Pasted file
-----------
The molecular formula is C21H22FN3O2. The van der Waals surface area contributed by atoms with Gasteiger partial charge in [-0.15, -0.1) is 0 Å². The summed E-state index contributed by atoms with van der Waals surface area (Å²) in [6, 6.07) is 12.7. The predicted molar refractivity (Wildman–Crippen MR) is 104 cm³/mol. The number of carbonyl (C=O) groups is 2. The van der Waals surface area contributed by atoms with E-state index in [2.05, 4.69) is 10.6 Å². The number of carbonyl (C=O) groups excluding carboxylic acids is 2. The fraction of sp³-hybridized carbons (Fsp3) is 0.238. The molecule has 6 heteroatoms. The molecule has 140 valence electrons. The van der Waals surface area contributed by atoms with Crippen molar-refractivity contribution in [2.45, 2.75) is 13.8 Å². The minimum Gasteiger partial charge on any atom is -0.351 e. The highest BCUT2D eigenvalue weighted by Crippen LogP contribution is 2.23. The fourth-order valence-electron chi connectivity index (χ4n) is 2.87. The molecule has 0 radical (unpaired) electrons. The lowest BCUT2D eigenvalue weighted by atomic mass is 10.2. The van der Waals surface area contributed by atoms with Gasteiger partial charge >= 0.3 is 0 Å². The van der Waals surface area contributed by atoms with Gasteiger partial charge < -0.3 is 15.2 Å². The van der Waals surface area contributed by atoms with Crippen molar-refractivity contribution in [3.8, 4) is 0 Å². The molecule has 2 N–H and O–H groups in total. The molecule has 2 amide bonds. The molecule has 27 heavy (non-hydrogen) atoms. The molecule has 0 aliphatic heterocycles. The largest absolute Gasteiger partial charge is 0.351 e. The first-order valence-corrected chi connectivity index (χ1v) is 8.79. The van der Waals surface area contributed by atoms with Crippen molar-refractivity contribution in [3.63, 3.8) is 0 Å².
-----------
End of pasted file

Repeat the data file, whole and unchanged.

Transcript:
The molecular formula is C21H22FN3O2. The van der Waals surface area contributed by atoms with Gasteiger partial charge in [-0.15, -0.1) is 0 Å². The summed E-state index contributed by atoms with van der Waals surface area (Å²) in [6, 6.07) is 12.7. The predicted molar refractivity (Wildman–Crippen MR) is 104 cm³/mol. The number of carbonyl (C=O) groups is 2. The van der Waals surface area contributed by atoms with E-state index in [2.05, 4.69) is 10.6 Å². The number of carbonyl (C=O) groups excluding carboxylic acids is 2. The fraction of sp³-hybridized carbons (Fsp3) is 0.238. The molecule has 6 heteroatoms. The molecule has 140 valence electrons. The van der Waals surface area contributed by atoms with Crippen molar-refractivity contribution in [2.45, 2.75) is 13.8 Å². The minimum Gasteiger partial charge on any atom is -0.351 e. The highest BCUT2D eigenvalue weighted by Crippen LogP contribution is 2.23. The fourth-order valence-electron chi connectivity index (χ4n) is 2.87. The molecule has 0 radical (unpaired) electrons. The lowest BCUT2D eigenvalue weighted by atomic mass is 10.2. The van der Waals surface area contributed by atoms with Gasteiger partial charge >= 0.3 is 0 Å². The van der Waals surface area contributed by atoms with Gasteiger partial charge < -0.3 is 15.2 Å². The van der Waals surface area contributed by atoms with Crippen molar-refractivity contribution in [3.8, 4) is 0 Å². The molecule has 2 N–H and O–H groups in total. The molecule has 2 amide bonds. The molecule has 27 heavy (non-hydrogen) atoms. The molecule has 0 aliphatic heterocycles. The largest absolute Gasteiger partial charge is 0.351 e. The first-order valence-corrected chi connectivity index (χ1v) is 8.79. The van der Waals surface area contributed by atoms with Crippen molar-refractivity contribution in [3.63, 3.8) is 0 Å².